Aspects Of Nursing Shortage

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Nursing Shortage, Not A New Problem In Healthcare Nursing shortage has been a topic of discussion among health care for many years. It is a problem that is not new and it is important to find out why there is such a big shortage and a potential solution for solving this dilemma. In this paper the topics of historical aspects of nursing shortage, what is causing the shortage, how nursing shortage will and is affecting nursing, which area of nursing is actually affected by the shortage, and how nursing shortage now is affecting the future of the nursing career, will be discussed. Patient care and safety is top priority in nursing and that priority may be affected by the shortage of nursing staff.
Nursing Shortage, How It Currently Affects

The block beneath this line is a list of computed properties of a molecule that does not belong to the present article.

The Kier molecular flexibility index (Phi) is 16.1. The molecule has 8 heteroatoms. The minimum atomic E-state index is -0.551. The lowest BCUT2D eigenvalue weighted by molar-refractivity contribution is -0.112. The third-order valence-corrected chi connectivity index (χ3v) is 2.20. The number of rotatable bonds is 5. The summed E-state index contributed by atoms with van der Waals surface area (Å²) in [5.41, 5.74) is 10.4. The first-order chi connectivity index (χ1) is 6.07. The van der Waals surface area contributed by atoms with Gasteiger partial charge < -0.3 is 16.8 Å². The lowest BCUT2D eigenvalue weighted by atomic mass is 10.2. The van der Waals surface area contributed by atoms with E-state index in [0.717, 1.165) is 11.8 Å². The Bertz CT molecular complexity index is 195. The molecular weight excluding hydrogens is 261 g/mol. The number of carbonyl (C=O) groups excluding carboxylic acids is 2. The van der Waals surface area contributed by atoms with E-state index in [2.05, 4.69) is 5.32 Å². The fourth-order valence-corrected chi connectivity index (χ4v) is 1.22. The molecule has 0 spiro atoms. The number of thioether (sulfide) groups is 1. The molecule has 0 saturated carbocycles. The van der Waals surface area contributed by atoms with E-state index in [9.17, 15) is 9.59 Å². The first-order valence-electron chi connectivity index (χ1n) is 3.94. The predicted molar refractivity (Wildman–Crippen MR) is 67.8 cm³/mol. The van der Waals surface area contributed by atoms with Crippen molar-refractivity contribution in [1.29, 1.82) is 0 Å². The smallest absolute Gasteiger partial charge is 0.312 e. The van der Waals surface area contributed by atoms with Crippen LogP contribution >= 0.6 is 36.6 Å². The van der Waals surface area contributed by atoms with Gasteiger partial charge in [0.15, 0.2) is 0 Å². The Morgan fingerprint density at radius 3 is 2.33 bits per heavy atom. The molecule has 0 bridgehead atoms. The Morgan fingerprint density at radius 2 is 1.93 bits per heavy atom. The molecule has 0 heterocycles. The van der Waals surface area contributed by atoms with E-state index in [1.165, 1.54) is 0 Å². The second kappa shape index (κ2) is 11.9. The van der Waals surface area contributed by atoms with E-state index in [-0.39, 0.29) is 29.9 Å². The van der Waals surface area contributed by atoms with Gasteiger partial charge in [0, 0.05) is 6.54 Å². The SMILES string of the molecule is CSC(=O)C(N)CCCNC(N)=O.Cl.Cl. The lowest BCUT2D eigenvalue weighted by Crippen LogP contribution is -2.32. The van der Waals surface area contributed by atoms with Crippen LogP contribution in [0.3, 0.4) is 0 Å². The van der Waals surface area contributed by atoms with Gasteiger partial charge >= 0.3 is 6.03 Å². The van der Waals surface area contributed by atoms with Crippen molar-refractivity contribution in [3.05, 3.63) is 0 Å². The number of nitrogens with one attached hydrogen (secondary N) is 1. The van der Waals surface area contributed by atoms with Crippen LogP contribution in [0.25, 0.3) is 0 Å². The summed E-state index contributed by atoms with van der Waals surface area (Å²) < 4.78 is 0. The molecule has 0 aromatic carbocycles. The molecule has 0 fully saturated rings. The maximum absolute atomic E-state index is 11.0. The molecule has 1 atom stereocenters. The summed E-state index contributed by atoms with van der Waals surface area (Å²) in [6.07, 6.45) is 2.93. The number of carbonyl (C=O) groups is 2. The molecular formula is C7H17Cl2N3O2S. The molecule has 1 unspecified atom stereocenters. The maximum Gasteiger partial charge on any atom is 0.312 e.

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There are different levels of education for Registered nurses. There is Associate Degree of Nursing (ADN), Bachelor of Science in Nursing (BSN) and Master of Science in Nursing (MSN). In order for those programs to be available there must be teachers. The need for educationally qualified teachers available is also affected by nursing shortage (Nardi & Gyurko, 2013). Nursing teacher shortages is attributed to considerable factors, such as global migration of nurses, aging faculty, reduced younger faculty hiring pool, decreased satisfaction with faculty role, and lack of funding and poor salaries (Nardi & Gyurko, 2013). Typically, nurse who purse teaching as a career of do so at a later period of their career, in return there is no lengthy employment. The salary of a nurse that chooses to pursue a career in teaching is not competitive with positions that are outside of teaching. This causes the educators to leave teaching or arrive to it late. The United States offers more competitive salaries for nurses when compared to other countries (Nardi & Gyurko, 2013). The salaries are need to be competitive to attract advanced practice registered nurse to ensure there to be teachers for the future generations of nursing. Another factor that affects the decline in nursing is that approximately sixty percent of Registered Nurses are educated at an Associate Degree level and only a small portion of those Registered Nurses continue their education (Nardi & Gyurko, 2013). In order for a nurse to teach, the teacher must be at a higher level than what education is being provided. For example, a teacher with a Bachelor degree of nursing can teach associate degree nursing students or license practical nurse students. Nursing teacher recruitment and reservation if crucial to increasing the nursing education profession (Nardi & Gyurko,

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